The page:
To the Editor.—
The article by Bartrum et al (236:1147, 1976) entitled "Ultrasound Examination of the Gallbladder" brought both good news and bad news. The good news is that ultrasound is a useful method of studying gallbladders that cannot be visualized through the use of contrast material, such as in jaundiced patients.The bad news, however, is the confusion in the authors' minds about the meaning of nonvisualization of the gallbladder following two doses of oral contrast material in which no extrinsic factors (ie, jaundice, vomiting, diarrhea) are present. The authors state that patients who met their third criteria (ie, had gallbladders which were not visualized after two doses of oral contrast material but were visualized on intravenous cholangiograms and did not show stones) were called normal. Mujahed et al1 have clearly documented that this is false; in their series, there were 14 patients with gallbladders that appeared normal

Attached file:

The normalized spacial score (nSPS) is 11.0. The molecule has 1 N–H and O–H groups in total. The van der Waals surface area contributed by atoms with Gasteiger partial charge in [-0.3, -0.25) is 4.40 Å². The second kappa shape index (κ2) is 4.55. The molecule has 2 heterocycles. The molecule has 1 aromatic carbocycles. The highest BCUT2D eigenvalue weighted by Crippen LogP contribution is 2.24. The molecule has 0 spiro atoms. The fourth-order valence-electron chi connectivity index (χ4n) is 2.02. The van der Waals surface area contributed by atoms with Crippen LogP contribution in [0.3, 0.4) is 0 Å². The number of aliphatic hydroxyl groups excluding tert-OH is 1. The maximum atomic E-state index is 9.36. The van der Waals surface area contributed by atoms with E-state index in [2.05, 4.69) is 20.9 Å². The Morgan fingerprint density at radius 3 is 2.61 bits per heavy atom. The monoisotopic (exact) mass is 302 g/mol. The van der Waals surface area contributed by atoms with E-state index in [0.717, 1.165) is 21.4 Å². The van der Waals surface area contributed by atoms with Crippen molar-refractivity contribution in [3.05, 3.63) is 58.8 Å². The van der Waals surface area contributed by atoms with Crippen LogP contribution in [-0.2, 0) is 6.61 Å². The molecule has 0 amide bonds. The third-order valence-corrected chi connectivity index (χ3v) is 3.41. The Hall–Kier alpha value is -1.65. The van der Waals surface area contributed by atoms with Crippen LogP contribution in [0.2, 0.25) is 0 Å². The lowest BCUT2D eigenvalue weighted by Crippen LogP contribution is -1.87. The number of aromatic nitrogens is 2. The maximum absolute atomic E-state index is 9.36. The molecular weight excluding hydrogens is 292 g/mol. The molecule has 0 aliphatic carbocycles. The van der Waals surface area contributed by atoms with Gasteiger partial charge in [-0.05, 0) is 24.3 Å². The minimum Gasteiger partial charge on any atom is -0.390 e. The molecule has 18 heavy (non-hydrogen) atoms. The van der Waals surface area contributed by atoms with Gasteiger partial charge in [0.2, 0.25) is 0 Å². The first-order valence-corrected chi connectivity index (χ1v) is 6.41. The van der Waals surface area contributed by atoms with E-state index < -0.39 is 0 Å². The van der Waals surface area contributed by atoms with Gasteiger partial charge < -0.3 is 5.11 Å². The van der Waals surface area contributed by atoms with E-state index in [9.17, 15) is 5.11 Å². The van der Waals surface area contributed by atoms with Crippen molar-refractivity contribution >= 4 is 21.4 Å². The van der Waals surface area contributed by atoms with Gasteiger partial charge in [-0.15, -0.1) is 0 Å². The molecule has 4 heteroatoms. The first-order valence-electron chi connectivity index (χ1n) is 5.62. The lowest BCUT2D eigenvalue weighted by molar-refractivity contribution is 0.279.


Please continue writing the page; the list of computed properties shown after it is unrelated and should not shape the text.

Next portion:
Janower ML. Ultrasound Examination of the Gallbladder. JAMA. 1977;237(5):448. doi:10.1001/jama.1977.03270320026006
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